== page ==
Posted by lex, on December 12, 2006
The Christian Science Monitor discovers Bill Roggio:
In recent months, the gruesome images and stories emanating from Iraq have hardened the public’s perception about the conflict there. The war is increasingly viewed as a grim, chaotic mess…
But for those who troll the blogosphere for news, there is a distinctly different view of the Iraq war available. In this version, the United States is “winning the war on the battlefield, albeit with difficulties in some areas,” but “losing the information war.”
This is the war as seen and posted by Bill Roggio, a former active duty soldier (in the early 1990s) and current blogger embedded with marines in Iraq. His site is http://www.billroggio.com/. Mr. Roggio is no small-time Web scribe. He has written for The Weekly Standard, National Review, and the New York Post. And his posts, such as his recent ones filed from Fallujah, have created a buzz among conservative bloggers.
Roggio’s view on the conflict in Iraq is decidedly personal and naturally one-sided, but it is engaging. When he’s embedded with troops, as he is now, Roggio offers something not often seen in the media – stories about soldiers on the job in dangerous places.
What could be more compelling? And who could object to that? Why, the CSM themselves might, a bit:
The problem, one all too common in the blogosphere, is that Roggio has become less a reporter than a validator of the pro-war viewpoint to many. He has become a phenomenon among war supporters, most of whom, judging from reader comments, read him largely because they agree with his views.
And that’s too bad for the war’s supporters and its detractors as well. Bloggers such as Roggio can create a fuller picture of the conflict in Iraq. But if only one side of the political spectrum reads him – or one side reads him and only him – both sides will be missing some important perspective.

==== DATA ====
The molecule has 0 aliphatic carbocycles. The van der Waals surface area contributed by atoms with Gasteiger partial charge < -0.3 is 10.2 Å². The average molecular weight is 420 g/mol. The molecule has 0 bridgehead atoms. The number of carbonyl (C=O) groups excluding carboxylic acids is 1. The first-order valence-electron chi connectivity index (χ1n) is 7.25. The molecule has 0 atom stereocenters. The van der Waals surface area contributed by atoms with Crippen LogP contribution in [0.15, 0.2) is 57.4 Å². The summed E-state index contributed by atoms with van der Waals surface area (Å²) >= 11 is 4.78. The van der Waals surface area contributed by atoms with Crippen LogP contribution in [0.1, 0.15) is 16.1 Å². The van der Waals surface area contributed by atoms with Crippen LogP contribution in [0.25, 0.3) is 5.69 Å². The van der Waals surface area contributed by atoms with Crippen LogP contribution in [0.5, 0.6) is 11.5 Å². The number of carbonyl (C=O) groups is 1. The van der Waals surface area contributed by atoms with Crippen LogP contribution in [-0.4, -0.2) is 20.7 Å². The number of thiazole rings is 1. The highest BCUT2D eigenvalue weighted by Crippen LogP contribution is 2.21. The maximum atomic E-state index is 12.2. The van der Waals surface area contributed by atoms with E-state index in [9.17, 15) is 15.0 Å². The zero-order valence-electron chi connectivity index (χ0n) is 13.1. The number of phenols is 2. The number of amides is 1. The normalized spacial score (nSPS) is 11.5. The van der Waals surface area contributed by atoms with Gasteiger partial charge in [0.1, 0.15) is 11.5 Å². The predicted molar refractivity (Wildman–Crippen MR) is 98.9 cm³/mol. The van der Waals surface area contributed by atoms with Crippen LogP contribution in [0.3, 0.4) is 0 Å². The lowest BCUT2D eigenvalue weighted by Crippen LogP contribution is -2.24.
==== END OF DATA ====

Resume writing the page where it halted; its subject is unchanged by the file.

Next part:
But this is a false dichotomy, this one-the-one-hand-on-the-other spectrification: Those who support the war can’t help but be inundated by a news media whose sacred responsibility to act as a watchdog on all government they have allowed to morph into reflexive pessimism upon everything this government has tried to do before finally degrading into inveterate personal hostility and race-you-to-the-exits defeatism.
Which is a problem, because quite frankly, that’s where most people get their news, which in turn informs public opinion which is the strategic center of gravity for any democratic government as well as the soldiers they field.
People who read Bill Roggio are getting a much fuller perspective on what’s happening in Iraq than those who would only on the CSM, just for one example. Or the Washington Post,for another. Because as Michael Fumento recently pointed out, it’s not exactly like they’re got a lock on Teh Truth:
“The U.S. military is no longer able to defeat a bloody insurgency in western Iraq [Al Anbar Province] or counter al Qaeda’s rising popularity there, according to newly disclosed details from a classified Marine Corps intelligence report,” began a front-page article in yesterday’s Washington Post by Dafna Linzer and Thomas E. Ricks. It concerned the so-called “Devlin Report,” a five-page document allegedly filled with gloom and doom. It contrasts completely with my article Return to Ramadi, in the Nov. 27 Weekly Standard, in which I write that the largest city in the province is slowly being reclaimed from al Qaeda. By coincidence, the day my article hit the stands the Times of London published an extensive article coming to the same conclusion as mine. But for the timing, you’d practically think one of us had plagiarized the other.
Why such different conclusions between our articles and the Post’s and whom to believe?
Would it surprise you to find that one possible source of the discrepancy was that, like Roggio, both Fumento and the London Times writer filed from their reports from Ramadi itself? Or that not only had Linzer or “Fiasco” Ricks never been to Ramadi, but that they had instead filed their report from Washington?
No. No, it probably wouldn’t surprise you. You read milblogs.
One response to “Perspective”
Pingback: Index – The Best of Neptunus Lex | The Lexicans